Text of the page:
It was a scary couple of weeks, as Ricky chewed up every catheter they tried to leave in for his belly flushes. After losing three, they gave up and just did the tap each day – and he was a star! The vet students fell in love with the handsome tough mustang, and told us that they fought over who got his care each day. The first three medications they tried, all in the penicillin family, caused bad reactions; so, they had to settle on an antibiotic not highly successful in treating the type of bacteria he had. At one point, his fever spiked as high as 106. But, as long as it was 103 or lower, that little bugger would eat – apparently most horses stop eating at much lower fevers, so the vets were all amazed. In the end, I think that might have been the single factor that led to his recovery.
Mom enjoyed riding and jumping Ricky for a few more years. He was great on the trail, and was turning into a cute little jumper. But, my mother was enjoying Dressage on my horses – and Ricky was not built terribly well for a life of pirouettes and half-pass. Still, all was well until the day that he reminded us just how young and spirited he still was. I was giving my mom a lesson over some small gymnastics. Ricky was jumping like a champ, and all were having fun. They were taking a break, walking on a loose rein, when I suggested just one more go. My mom started to pick the reins up – Ricky yanked them out of her hands, then did his best rodeo impression, dumping her in the dirt and bolting off around the five acre field!
At about that time, I was retiring Ben from competition and had Dani as my main ride. We decided that mom could have more fun doing what she loved on Ben, and Ricky could go spend some time being a Pony Club horse. It happened that a good friend had a kid in her club who was looking to lease a horse, and she thought he’d be a good fit for Ricky. So, we made the tough choice and sent him off. They had a year or two of eventing, and the two got along great! We had fun watching them on cross-country, and even going to a broomstick polo match. But my favorite story of Ricky and Elijah had nothing to do with riding.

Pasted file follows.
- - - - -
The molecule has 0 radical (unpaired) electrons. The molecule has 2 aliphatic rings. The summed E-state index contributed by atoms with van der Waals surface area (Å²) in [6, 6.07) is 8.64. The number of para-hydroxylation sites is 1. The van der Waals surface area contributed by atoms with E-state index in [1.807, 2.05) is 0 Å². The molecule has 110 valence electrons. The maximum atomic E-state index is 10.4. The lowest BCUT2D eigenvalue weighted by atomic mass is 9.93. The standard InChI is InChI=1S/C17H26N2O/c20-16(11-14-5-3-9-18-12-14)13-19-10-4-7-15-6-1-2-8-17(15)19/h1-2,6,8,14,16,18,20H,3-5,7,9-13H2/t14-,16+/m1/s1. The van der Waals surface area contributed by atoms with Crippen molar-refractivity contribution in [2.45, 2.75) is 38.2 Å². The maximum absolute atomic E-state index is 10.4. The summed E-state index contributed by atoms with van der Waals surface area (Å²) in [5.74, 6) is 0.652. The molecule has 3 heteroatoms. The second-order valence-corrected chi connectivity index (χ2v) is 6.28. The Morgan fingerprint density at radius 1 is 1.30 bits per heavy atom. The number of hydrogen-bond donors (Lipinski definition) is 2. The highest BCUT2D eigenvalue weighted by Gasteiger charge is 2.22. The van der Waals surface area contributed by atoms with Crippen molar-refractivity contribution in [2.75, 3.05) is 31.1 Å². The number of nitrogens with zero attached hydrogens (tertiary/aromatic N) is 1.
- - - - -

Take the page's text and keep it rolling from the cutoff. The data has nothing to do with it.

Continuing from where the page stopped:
From the time he was easily handled, we’d kept Ricky’s mane roached. His crest was naturally thick, and the mane emanated from well below the line of his crest. This gave him more than enough for two full bushy manes! Thinning it was just out of the question. Roached, it literally was as thick as a push-broom, and nearly as stiff! The day Elijah came to pick up Ricky, he said he was going let Ricky’s mane grow out. I warned him how hard it would be to take care of, but he was determined. And so, he let it grow. As it became long enough to fall to both sides (which is precisely what it did), I waited to see how he was going to manage to thin it. A few weeks passed, and we went to one of their shows – and lo, Ricky’s mane was roached! My friend said that Elijah had been determined, but when reality set in, and he was faced with caring for that massive unruly mane, he easily caved to the suggestion to roach it again! And so it has stayed roached ever since!